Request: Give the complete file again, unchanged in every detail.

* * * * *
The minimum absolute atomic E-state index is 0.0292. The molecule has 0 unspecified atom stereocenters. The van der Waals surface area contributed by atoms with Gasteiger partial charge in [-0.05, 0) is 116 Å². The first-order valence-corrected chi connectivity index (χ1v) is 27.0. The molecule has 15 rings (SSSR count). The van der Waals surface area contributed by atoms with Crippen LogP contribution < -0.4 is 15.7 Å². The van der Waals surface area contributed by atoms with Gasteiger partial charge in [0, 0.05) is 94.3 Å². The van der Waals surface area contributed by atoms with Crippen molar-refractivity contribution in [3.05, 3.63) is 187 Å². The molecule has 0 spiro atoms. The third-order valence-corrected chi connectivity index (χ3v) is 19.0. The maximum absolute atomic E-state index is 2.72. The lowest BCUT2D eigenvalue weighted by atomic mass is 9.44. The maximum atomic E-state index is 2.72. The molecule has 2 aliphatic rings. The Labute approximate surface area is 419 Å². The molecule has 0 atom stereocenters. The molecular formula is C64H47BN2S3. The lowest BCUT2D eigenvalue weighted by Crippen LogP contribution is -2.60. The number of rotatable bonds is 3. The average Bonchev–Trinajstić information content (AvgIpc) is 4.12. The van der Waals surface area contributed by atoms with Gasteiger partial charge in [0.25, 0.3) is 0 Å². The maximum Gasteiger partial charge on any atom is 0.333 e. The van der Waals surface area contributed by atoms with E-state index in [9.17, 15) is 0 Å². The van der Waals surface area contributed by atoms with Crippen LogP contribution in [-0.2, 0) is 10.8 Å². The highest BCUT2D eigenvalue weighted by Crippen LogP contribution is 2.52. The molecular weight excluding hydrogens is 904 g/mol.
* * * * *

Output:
The minimum absolute atomic E-state index is 0.0292. The molecule has 0 unspecified atom stereocenters. The van der Waals surface area contributed by atoms with Gasteiger partial charge in [-0.05, 0) is 116 Å². The first-order valence-corrected chi connectivity index (χ1v) is 27.0. The molecule has 15 rings (SSSR count). The van der Waals surface area contributed by atoms with Crippen LogP contribution < -0.4 is 15.7 Å². The van der Waals surface area contributed by atoms with Gasteiger partial charge in [0, 0.05) is 94.3 Å². The van der Waals surface area contributed by atoms with Crippen molar-refractivity contribution in [3.05, 3.63) is 187 Å². The molecule has 0 spiro atoms. The third-order valence-corrected chi connectivity index (χ3v) is 19.0. The maximum absolute atomic E-state index is 2.72. The lowest BCUT2D eigenvalue weighted by atomic mass is 9.44. The maximum atomic E-state index is 2.72. The molecule has 2 aliphatic rings. The Labute approximate surface area is 419 Å². The molecule has 0 atom stereocenters. The molecular formula is C64H47BN2S3. The lowest BCUT2D eigenvalue weighted by Crippen LogP contribution is -2.60. The number of rotatable bonds is 3. The average Bonchev–Trinajstić information content (AvgIpc) is 4.12. The van der Waals surface area contributed by atoms with Gasteiger partial charge in [0.25, 0.3) is 0 Å². The maximum Gasteiger partial charge on any atom is 0.333 e. The van der Waals surface area contributed by atoms with E-state index in [9.17, 15) is 0 Å². The van der Waals surface area contributed by atoms with Crippen LogP contribution in [-0.2, 0) is 10.8 Å². The highest BCUT2D eigenvalue weighted by Crippen LogP contribution is 2.52. The molecular weight excluding hydrogens is 904 g/mol.